With little high-margin SVOD licensing revenue, our earnings and stock started to suffer in comparison with our peers. Eventually, we capitulated.
In 2011, the CW Network, jointly owned by us and CBS, struck a $1 billion, eight-year output deal with Netflix. Within a few years, we were the largest licensor to Netflix in the industry.
After initially holding out, we eventually became the largest licensor to Netflix in the industry
A Complex Ecosystem
We also tried hard to improve the value proposition of traditional pay TV.
In 2009, Jeff and Comcast CEO Brian Roberts jointly announced “TV Everywhere,” an effort to enable pay TV subscribers to access on demand content at no extra charge. The content would be available on networks’ websites (and, eventually, mobile and connected TV apps) as well as distributors’ on demand services. Technologically, for consumers to access these websites and apps required that their distributor (i.e., cable, satellite or telco) communicate with the apps in the background and verify that they are paying subscribers in good standing. That process was called “authentication.”
At the time, I was a big believer that improving the value of pay TV could help stave off the Netflix threat. In hindsight, the idea was DOA. It was what Christensen called a sustaining innovation, designed to make our product better. It didn’t address the fundamental problem: people were paying for too much TV they didn’t watch.
But we tried. We granted TV Everywhere rights to our distributors at no cost to get it to consumers as fast as possible. While our peers liked the TV Everywhere concept, they disagreed with this approach. Most thought they deserved to get paid for granting these extra rights and decided to attempt to extract a surcharge in subsequent affiliate negotiations, which are usually staggered over years. It took a long time before a critical mass of TV Everywhere content was available to consumers.
Once it was widely deployed, usage was disappointing as it became clear that consumers didn’t like jumping around between multiple apps (generally, each network had a separate app). As a solution, we pursued different approaches to create an aggregated TV Everywhere experience, with content from all the major network groups in one place. We decided Hulu would be the best home for all authenticated TV. But that plan required that the distributors go along, because they would need to authenticate their subscribers on Hulu. Some of the largest cable operators refused, because they wanted their own on demand services to be the only aggregation of TV Everywhere content.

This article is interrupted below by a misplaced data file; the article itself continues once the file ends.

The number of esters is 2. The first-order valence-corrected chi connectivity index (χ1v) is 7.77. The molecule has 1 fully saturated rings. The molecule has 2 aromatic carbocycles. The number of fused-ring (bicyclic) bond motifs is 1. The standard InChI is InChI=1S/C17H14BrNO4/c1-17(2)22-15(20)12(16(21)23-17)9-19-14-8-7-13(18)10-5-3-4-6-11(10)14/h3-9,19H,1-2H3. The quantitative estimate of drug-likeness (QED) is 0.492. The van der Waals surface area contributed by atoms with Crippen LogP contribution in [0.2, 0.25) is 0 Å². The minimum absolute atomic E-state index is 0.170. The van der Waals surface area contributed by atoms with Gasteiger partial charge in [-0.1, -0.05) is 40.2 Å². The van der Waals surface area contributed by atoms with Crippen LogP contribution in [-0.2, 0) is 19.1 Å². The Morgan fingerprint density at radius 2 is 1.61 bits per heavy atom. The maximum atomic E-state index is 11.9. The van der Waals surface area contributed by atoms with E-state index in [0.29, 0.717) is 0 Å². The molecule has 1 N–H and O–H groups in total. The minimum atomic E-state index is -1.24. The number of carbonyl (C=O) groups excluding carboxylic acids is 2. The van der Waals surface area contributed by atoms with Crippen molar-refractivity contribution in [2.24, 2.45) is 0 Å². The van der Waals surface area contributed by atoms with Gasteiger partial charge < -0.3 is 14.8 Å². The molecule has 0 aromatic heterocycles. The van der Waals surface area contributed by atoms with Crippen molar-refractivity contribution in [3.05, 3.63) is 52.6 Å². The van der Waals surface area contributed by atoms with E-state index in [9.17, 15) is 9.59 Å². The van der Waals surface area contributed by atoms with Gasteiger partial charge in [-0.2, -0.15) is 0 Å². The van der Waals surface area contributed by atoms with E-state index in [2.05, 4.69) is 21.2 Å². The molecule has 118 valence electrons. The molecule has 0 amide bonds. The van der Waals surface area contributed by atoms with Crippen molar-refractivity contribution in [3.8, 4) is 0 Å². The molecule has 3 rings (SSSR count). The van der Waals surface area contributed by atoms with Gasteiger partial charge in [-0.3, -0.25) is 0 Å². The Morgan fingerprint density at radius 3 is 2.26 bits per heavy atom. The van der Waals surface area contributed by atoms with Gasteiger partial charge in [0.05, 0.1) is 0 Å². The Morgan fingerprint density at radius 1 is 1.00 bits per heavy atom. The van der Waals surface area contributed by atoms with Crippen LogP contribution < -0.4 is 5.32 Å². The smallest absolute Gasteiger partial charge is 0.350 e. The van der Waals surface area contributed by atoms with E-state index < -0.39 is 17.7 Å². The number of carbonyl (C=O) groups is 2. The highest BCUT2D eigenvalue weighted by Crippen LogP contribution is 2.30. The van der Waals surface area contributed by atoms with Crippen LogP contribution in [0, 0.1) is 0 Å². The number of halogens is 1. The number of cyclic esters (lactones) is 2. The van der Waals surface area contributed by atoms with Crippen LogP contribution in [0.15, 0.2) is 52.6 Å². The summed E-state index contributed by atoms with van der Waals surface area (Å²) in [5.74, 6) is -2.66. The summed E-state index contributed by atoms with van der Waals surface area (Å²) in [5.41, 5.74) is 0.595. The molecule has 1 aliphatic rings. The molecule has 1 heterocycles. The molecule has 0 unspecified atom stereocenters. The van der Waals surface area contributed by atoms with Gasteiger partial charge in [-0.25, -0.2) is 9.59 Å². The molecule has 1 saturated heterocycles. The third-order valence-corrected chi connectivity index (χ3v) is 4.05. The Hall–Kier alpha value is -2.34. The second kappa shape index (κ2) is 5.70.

Sand in the Gears
Over the subsequent decade I spent at Time Warner, I often found myself trying to convince our executives of the urgency of proactively addressing the impending changes in our business. That is, after all, a big part of the strategy job. Plus, I was hardly the only one and I’m sure my foresight at the time seems a lot better in hindsight now. But I earned a reputation for it.
Kevin took to calling me Dr. Doom whenever I’d see him. “Better to be a Marvel character than a DC character, I guess,” was my pat response. When I left the company, I was given a mug that had printed on it “CFO — Chief Fear Officer.” I preferred CUE, Chief Urgency Officer, but whatever.
Many of our senior executives needed no convincing, like Jeff and my boss, Time Warner CFO (and later Turner CEO) John Martin. Others did, either because they couldn’t get their head around how fast things were shifting or it was not in their self-interest to do so. The former were usually benign enough. The latter were often experts at throwing sand in the gears.
Preventing change is a lot easier than effectuating it
In big companies, preventing change is a lot easier than effectuating it. Once the force of an organization is moving in one direction — the internal processes, the culture, the “narrative,” the incentive system — it is very difficult to shift course. This gives an outsize power to those who have a vested interest in the status quo. It is corporate judo; they are able to use the momentum of the enterprise to their advantage. It takes a lot of “yesses” to effect change. Often, one well-placed “no” can stymie it.
It takes a lot of “yesses” to effect change, but one well-placed “no” can stymie it